# Data Communication lecture10

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Data Communication lecture10
Channel Models Data Communication lecture10

Data Communication lecture10
Introduction Propagation models are fundamental tools for designing any broadband wireless communication system. A propagation model basically predicts what will happen to the transmitted signal while in transit to the receiver Traditionally, ‘propagation models’ is the term applied to those algorithms and methods used to predict the median signal level at the receiver. Such models include signal level information, signal time dispersion information and, in the case of mobile systems, models of Doppler shift distortions arising from the motion of the mobile. Data Communication lecture10

Data Communication lecture10
Fading Fluctuation in the strength of signal, because of variations in the transmission medium. Fading is a broad term applied to a wide range of variation in the signal amplitude, phase, and frequency characteristic. For example, the term ‘shadow fading‘ is used to describe the decrease in signal strength that is observed when a mobile terminal is behaind a building. Data Communication lecture10

Slow (S) and fast fading (a) in Cellular channel
Data Communication lecture10

Propagation mechanisms
A: free space B: reflection C: diffraction D: scattering A: free space B: reflection C: diffraction D: scattering reflection: object is large compared to wavelength scattering: object is small or its surface irregular Data Communication lecture10

Narrowband Models Because the signal bandwidth is narrow, the fading mechanism will affect all frequencies in the signal passband equally. So, a narrowband channel is often referred to as a flat-fading channel. Wideband Models The bandwidth of the signal, sent through the channel is such that time dispersion information is required. Time dispersion causes the signal fading to vary as a function of frequency, so wideband channels are often called frequency-selective fading channels. Data Communication lecture10

Comparison Narrowband modelling Wideband modelling
Calculation of path loss e.g. taking into account - free space loss - reflections - diffraction - scattering Deterministic models (e.g. ray tracing, playback modelling) Stochastical models Basic problem: signal fading Basic problem: signal dispersion Data Communication lecture10

Signal fading in a narrowband channel
magnitude of complex-valued radio signal distance propagation paths fade <=> signal replicas received via different propagation paths cause destructive interference Tx Rx Data Communication lecture10

Low-pass equivalent (LPE) signal
RF carrier frequency Real-valued RF signal Complex-valued LPE signal In-phase signal component Quadrature component Data Communication lecture10

Received signal in vector form: resultant (= summation result) of “propagation path vectors” quadrature phase component path delays are not important Rx Tx in-phase component Wideband channel modelling: in addition to magnitudes and phases, also path delays are important. Data Communication lecture10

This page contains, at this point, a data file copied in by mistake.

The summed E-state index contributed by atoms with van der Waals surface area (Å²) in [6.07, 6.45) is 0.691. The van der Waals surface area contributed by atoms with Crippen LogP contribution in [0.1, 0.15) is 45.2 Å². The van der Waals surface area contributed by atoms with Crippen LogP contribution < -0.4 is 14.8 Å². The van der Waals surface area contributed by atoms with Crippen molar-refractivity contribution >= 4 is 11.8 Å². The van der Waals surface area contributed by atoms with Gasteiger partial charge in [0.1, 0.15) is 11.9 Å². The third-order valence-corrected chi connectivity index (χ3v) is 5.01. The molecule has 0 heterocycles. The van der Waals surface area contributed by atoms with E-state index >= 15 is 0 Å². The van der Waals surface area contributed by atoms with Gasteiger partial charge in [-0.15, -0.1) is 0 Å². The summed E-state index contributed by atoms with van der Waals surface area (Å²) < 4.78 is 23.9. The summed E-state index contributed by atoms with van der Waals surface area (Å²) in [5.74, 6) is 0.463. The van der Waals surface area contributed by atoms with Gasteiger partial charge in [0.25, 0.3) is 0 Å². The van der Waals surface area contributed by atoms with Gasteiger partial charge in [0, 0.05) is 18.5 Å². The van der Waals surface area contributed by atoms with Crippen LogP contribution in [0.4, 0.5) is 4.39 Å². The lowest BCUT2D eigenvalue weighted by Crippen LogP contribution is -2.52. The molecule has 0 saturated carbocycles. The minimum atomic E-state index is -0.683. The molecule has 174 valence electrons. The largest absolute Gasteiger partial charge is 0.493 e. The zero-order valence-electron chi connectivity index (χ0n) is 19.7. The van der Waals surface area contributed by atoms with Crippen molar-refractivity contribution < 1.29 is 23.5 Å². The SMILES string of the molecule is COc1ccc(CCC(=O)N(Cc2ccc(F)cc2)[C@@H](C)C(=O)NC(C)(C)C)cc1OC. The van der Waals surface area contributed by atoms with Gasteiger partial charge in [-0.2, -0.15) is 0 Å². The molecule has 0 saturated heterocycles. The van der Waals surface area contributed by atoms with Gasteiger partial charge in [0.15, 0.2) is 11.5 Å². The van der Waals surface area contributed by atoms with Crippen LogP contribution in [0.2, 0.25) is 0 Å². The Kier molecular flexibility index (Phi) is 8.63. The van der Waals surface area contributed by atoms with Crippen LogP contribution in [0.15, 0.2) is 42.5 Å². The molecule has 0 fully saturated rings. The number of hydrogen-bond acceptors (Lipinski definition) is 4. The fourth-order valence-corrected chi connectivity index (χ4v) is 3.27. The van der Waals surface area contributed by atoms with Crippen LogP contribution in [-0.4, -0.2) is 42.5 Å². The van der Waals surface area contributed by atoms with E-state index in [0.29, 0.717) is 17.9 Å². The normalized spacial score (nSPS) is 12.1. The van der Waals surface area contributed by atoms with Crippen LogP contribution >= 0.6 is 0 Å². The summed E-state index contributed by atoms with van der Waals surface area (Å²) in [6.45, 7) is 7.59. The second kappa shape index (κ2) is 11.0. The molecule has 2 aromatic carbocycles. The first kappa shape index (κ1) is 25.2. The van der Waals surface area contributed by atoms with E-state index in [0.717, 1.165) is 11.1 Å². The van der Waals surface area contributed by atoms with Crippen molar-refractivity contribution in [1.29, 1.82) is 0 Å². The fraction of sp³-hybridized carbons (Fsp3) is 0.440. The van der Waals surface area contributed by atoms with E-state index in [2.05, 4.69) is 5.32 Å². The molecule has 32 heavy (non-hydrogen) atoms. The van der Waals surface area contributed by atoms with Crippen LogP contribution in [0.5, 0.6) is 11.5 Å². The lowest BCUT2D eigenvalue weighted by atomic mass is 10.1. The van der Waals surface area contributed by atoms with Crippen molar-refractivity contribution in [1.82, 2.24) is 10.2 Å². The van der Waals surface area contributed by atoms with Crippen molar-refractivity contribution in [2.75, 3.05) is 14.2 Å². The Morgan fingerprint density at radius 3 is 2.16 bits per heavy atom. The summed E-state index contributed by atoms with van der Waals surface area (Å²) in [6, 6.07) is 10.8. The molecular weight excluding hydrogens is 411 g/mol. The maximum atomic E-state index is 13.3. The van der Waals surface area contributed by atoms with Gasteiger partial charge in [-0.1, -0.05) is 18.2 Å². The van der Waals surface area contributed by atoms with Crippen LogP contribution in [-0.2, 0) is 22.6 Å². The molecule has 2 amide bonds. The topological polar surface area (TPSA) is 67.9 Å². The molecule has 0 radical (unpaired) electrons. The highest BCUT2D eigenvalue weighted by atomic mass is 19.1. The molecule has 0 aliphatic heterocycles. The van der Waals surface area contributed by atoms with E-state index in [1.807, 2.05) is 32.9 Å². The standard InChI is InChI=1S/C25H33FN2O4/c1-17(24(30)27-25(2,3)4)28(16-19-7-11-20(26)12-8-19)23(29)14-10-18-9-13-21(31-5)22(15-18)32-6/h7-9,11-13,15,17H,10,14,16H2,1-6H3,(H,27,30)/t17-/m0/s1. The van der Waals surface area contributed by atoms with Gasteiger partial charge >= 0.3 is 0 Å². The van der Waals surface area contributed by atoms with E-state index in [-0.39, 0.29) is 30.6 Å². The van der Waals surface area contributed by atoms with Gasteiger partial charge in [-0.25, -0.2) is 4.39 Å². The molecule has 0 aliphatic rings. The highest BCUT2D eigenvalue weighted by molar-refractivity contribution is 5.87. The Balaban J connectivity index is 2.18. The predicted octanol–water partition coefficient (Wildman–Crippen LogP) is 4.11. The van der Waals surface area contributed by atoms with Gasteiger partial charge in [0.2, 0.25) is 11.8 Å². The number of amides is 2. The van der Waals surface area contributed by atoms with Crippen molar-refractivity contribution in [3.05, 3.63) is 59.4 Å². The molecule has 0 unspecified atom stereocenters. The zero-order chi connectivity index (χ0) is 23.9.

Generic Wideband Channel Model
Wideband generally indicates those channels in which time dispersion and frequency-selective fading have a significant impact on the signal being transmitted. For signals whose occupied bandwidth is narrow compared to the correlation bandwidth of the channel, the generic wideband model simplifies to a narrowband model in which many elements of the wideband model may be discarded. Data Communication lecture10

Data Communication lecture10
If the channel is considered as a filter with some low-pass impulse response, then that impulse response would be given by: Data Communication lecture10

Data Communication lecture10
A sinewave signal at frequency ω leaving the transmitting antenna would arrive at the receiver reduced in amplitude by factor A, shifted in phase by θ, and delayed by τ seconds. Such a model of the transmission channel is applicable for free-space propagation conditions in which signal energy arrives at the receiver directly (via one path) from the transmitter. Data Communication lecture10

Data Communication lecture10
If the channel consisted of two transmission paths for the transmitted energy to arrive at the receiver (for example, with the addition of a single ground reflection), the channel impulse response would be the sum of the effect of the two paths: This is the impulse response of the so-called ‘two-ray’ channel model. Data Communication lecture10

Data Communication lecture10
For N possible transmission paths, h(t) becomes: This is the channel impulse response to a particular point p2(x2, y2, z2) from a transmitter located at point p1(x1, y1, z1). LOS path Data Communication lecture10

Example: multipath signal
The received multipath signal is the sum of N attenuated, phase shifted and delayed replicas of the transmitted signal s(t) T : Tm Normalized delay spread D = Tm / T Data Communication lecture10

Data Communication lecture10
Important Note: The normalized delay spread is an important quantity. When D << 1, the channel is - narrowband - frequency-nonselective - flat and there is no intersymbol interference (ISI). When D approaches or exceeds unity, the channel is - wideband - frequency selective - time dispersive Data Communication lecture10

Data Communication lecture10
BER vs. S/N performance In a Gaussian channel (no fading) BER <=> Q(S/N) erfc(S/N) Typical BER vs. S/N curves BER Frequency-selective channel (no equalization) Gaussian channel (no fading) Flat fading channel S/N Data Communication lecture10

Data Communication lecture10
BER vs. S/N performance Flat fading: NB channel z = signal power level Typical BER vs. S/N curves BER Frequency-selective channel (no equalization) Gaussian channel (no fading) Flat fading channel S/N Data Communication lecture10

Data Communication lecture10
BER vs. S/N performance Frequency selective fading <=> irreducible BER floor Typical BER vs. S/N curves BER Frequency-selective channel (no equalization) Gaussian channel (no fading) Flat fading channel S/N Data Communication lecture10

Ray-Tracing Propagation Model
Data Communication lecture10

Measured power delay profile.